Liquidity and speculative trading: evidence from stock price adjustments to quarterly earnings announcements
Doctor of Philosophy (PhD)
Finance (Business Administration)
This dissertation studies whether stock price reactions to quarterly earnings announcements depend on stock liquidity. Baker and Stein (2004) and Scheinkman and Xiong (2003) develop models showing that liquidity can be affected by investor sentiment or speculative trading. With short-sale constraints, liquid stocks have more trading from optimistic, overconfident investors and tend to be overvalued. In this study, we hypothesize that if a liquid stock is overpriced due to intensive speculative trading, the overpricing should be corrected partially or fully after quarterly earnings announcements which convey the information about the fundamental value of stocks and synchronize investors' adjustment to mispricing. Our results show that liquid stocks earn significant lower abnormal returns at the announcements than illiquid stocks. Furthermore, prior to the announcements, liquid stocks also have significant speculative trading. After controlling for other determinants of abnormal returns, we find the return difference between liquid and illiquid stocks during the 12-day earnings announcement period is 4.11%, which is about one-third of the annual liquidity premium. Our findings suggest that the effect of investors' speculative behavior on stock prices is not negligible and that earnings announcements serve as an important mechanism for regulating overpricing caused by speculative trading.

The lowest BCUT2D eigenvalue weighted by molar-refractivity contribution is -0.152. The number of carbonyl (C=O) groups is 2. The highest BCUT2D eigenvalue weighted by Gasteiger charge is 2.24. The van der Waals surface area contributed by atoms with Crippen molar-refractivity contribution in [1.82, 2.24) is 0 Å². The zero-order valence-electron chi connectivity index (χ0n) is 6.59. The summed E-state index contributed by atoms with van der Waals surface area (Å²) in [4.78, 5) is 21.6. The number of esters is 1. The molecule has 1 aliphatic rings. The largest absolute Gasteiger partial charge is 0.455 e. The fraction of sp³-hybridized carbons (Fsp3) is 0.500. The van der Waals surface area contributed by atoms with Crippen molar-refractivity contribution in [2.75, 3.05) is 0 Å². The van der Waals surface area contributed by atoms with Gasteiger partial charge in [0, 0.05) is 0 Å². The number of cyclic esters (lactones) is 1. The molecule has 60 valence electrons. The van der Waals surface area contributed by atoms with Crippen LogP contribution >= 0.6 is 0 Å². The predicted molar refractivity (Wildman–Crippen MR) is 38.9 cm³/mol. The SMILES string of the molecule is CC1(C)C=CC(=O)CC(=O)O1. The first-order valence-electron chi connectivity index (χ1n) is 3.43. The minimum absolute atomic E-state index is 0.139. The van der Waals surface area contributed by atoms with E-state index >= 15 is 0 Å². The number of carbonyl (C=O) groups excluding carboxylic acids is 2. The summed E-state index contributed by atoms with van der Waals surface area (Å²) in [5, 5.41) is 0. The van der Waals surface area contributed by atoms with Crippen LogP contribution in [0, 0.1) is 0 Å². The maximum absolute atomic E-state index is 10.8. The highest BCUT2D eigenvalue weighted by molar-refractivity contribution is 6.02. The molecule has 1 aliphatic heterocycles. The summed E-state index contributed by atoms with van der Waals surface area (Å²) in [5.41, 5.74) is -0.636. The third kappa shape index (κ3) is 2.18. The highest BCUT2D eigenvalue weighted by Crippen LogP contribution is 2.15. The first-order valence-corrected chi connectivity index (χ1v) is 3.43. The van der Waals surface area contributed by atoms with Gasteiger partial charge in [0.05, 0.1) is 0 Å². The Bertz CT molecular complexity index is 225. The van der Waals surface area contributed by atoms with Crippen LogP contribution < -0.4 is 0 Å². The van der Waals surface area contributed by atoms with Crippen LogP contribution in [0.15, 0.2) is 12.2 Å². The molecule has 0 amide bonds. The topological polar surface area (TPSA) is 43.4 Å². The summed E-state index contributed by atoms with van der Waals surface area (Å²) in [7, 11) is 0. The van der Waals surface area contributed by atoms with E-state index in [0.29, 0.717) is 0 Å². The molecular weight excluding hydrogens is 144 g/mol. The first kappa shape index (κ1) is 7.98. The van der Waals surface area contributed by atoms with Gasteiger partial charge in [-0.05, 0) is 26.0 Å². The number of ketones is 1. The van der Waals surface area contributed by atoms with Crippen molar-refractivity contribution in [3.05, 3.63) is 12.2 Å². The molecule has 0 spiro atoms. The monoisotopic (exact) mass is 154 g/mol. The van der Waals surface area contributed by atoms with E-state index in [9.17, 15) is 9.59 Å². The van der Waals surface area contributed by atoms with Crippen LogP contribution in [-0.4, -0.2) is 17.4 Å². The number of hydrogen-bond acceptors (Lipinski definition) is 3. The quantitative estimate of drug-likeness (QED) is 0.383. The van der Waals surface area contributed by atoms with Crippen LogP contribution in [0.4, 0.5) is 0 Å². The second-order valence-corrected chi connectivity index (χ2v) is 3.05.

Document Availability at the Time of Submission
Release the entire work immediately for access worldwide.
Yang, Hsiao-Fen, "Liquidity and speculative trading: evidence from stock price adjustments to quarterly earnings announcements" (2007). LSU Doctoral Dissertations. 3742.